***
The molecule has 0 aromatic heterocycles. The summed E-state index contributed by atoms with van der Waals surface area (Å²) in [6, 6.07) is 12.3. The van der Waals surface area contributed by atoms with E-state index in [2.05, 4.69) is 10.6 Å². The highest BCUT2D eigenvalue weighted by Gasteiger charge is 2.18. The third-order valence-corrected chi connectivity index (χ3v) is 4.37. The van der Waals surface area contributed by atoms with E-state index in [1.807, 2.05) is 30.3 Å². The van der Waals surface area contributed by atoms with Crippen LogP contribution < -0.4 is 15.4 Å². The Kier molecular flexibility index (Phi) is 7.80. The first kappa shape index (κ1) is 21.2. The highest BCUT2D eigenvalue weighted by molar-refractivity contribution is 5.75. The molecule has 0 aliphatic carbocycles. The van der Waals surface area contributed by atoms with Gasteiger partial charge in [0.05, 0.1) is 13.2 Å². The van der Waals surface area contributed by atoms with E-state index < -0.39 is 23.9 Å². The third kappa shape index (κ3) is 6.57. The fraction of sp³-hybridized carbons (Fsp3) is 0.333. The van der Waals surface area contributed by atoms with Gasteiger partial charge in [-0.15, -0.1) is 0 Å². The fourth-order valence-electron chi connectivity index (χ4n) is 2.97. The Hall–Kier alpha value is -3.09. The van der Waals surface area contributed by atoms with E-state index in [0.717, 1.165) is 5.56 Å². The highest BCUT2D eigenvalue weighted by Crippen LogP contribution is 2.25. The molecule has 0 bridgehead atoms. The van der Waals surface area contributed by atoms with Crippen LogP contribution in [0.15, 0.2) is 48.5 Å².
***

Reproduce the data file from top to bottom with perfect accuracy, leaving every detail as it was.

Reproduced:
The molecule has 0 aromatic heterocycles. The summed E-state index contributed by atoms with van der Waals surface area (Å²) in [6, 6.07) is 12.3. The van der Waals surface area contributed by atoms with E-state index in [2.05, 4.69) is 10.6 Å². The highest BCUT2D eigenvalue weighted by Gasteiger charge is 2.18. The third-order valence-corrected chi connectivity index (χ3v) is 4.37. The van der Waals surface area contributed by atoms with E-state index in [1.807, 2.05) is 30.3 Å². The van der Waals surface area contributed by atoms with Crippen LogP contribution < -0.4 is 15.4 Å². The Kier molecular flexibility index (Phi) is 7.80. The first kappa shape index (κ1) is 21.2. The highest BCUT2D eigenvalue weighted by molar-refractivity contribution is 5.75. The molecule has 0 aliphatic carbocycles. The van der Waals surface area contributed by atoms with Gasteiger partial charge in [0.05, 0.1) is 13.2 Å². The van der Waals surface area contributed by atoms with E-state index < -0.39 is 23.9 Å². The third kappa shape index (κ3) is 6.57. The fraction of sp³-hybridized carbons (Fsp3) is 0.333. The van der Waals surface area contributed by atoms with Gasteiger partial charge in [-0.15, -0.1) is 0 Å². The fourth-order valence-electron chi connectivity index (χ4n) is 2.97. The Hall–Kier alpha value is -3.09. The van der Waals surface area contributed by atoms with E-state index in [0.717, 1.165) is 5.56 Å². The highest BCUT2D eigenvalue weighted by Crippen LogP contribution is 2.25. The molecule has 0 bridgehead atoms. The van der Waals surface area contributed by atoms with Crippen LogP contribution in [0.15, 0.2) is 48.5 Å².